India’s flagship gas trading and marketing company GAIL (India) on Wednesday said it has entered into an agreement to sell liquefied natural gas...
India’s flagship gas trading and marketing company GAIL (India) on Wednesday said it has entered into an agreement to sell liquefied natural gas (LNG) to Shell. GAIL’s chairman and managing director BC Tripathi said that a definitive agreement has been signed with Shell through its subsidiary in Singapore. However, he did not divulge the volumes or price at which the agreement has been sealed.
In December 2011, GAIL signed a deal with Cheniere Energy Partners to buy 3.5 million tonnes per annum (mtpa) of LNG from the Sabine Pass Terminal in Louisiana on FoB basis. Deliveries would start from January 2018. In April 2013, GAIL booked another 2.3 mtpa capacity to export LNG from the Dominion Cover Point terminal in Maryland.
Tripathi said that the gas to be imported from the US is expected to land on Indian shores at less than $9 per million British thermal units (mBtu). It has also firmed up another 0.5 mt sales with domestic buyers with retail and fertiliser units.
“We are not nervous, but we are cautious. We are evaluating the domestic market,” Tripathi said when asked if GAIL would be able to sell the entire LNG imported from the US in India. He did not ruled out the possibility of selling more volumes overseas in a similar contracts as with Shell. “Many companies have shown interest (to buy LNG),” he added.
Currently, spot LNG prices hover around $8-8.50 per mBtu, while LNG purchased through long-term contract arrives at $13-13.50 per mBtu. India buys 7.5 mtpa of LNG from Qatar’s Rasgas. The imported gas procured by Petronet LNG (of which GAIL is liable to take 60%) on long-term take-or-pay basis is now expensive compared with spot cargoes.
Tripathi said that supplies from Qatar had been reduced by 30-35%. GAIL has lost allocation of cheap domestic gas from the Reliance Industries-operated KG-D6 block for its petrochemical business and was forced to use LNG from Qatar, hurting its petrochemical earnings. GAIL is replacing the expensive long-term gas with cheaper spot buys to improve petrochemical revenues.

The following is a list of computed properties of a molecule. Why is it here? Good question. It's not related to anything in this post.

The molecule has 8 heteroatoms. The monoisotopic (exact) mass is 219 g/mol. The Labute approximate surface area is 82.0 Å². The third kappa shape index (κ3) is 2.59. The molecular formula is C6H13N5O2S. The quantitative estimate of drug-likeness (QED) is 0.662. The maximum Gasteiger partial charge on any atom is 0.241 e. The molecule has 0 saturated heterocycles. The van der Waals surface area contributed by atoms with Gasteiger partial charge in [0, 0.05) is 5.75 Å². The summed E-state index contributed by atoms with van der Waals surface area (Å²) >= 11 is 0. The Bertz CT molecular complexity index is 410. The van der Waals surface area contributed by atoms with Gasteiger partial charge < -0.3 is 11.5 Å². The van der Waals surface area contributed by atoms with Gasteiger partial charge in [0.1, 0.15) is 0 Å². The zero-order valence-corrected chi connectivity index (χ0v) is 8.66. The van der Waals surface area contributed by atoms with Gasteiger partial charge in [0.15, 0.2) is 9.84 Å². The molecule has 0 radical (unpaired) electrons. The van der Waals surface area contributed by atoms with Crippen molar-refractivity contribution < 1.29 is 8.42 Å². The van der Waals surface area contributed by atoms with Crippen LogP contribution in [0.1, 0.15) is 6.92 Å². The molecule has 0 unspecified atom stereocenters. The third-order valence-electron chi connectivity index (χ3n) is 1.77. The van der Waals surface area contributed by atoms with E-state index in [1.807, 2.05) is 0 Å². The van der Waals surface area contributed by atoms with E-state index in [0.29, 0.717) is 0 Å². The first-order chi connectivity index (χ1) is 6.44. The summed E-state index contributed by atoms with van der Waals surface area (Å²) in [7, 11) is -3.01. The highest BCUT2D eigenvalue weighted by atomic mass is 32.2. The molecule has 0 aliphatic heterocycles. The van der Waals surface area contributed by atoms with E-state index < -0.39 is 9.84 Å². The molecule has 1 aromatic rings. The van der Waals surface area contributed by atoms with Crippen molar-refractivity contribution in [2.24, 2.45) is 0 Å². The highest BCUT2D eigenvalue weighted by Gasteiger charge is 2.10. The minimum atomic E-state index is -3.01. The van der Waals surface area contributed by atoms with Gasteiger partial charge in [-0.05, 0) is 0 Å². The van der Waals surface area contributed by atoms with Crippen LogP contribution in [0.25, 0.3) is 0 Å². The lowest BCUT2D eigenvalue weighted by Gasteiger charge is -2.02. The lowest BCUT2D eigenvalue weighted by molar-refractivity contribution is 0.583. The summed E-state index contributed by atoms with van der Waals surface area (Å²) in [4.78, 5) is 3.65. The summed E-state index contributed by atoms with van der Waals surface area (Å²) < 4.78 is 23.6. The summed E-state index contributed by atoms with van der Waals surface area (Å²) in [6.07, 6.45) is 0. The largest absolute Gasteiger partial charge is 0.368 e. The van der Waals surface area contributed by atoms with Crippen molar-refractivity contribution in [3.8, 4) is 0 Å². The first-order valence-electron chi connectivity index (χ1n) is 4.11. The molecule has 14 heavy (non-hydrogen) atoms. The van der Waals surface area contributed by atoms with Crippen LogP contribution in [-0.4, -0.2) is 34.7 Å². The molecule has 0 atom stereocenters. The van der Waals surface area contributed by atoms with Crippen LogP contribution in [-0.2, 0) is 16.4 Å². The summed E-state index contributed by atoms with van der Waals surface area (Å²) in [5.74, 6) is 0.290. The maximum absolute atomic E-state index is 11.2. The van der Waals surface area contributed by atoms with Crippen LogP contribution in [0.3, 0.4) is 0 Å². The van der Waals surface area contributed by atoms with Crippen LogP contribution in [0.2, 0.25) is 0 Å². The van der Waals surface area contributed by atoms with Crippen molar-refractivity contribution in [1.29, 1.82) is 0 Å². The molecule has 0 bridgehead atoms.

Meanwhile, GAIL would reissue the multi-billion-dollar tender to buy LNG ships with “changed norms” in July. Tripathi said that in recent months Indian shipbuilders such as Larsen & Toubro, Cochin Shipyard and Pipavav Shipyard have joined hands with Korean ship manufacturers to build LNG vessels here.
GAIL may hire LNG ships on short- or medium-term basis to import LNG from the US starting January 2018 if the new ‘Made in India’ ships are not ready by then, said Tripathi, adding that the new tender would seek the companies to build one ship in India and the remaining two overseas.
The government-owned company plans a capital expenditure of Rs 2,700 crore in FY16 against Rs 1,633 crore in FY15. It borrowed Rs 500 crore in FY15 and targets to raise another Rs 1,000 crore via bond issue in FY16.
GAIL reported a 47.42% drop in its fourth quarter net profit at Rs 511 crore against Rs 972 crore in the same quarter last year. The drop in profit is because of less gas trading and transmission volumes.
The firm reported a turnover of Rs 14,235 crore in the fourth quarter of FY15 against Rs 14,464 crore in the corresponding quarter in the last financial year.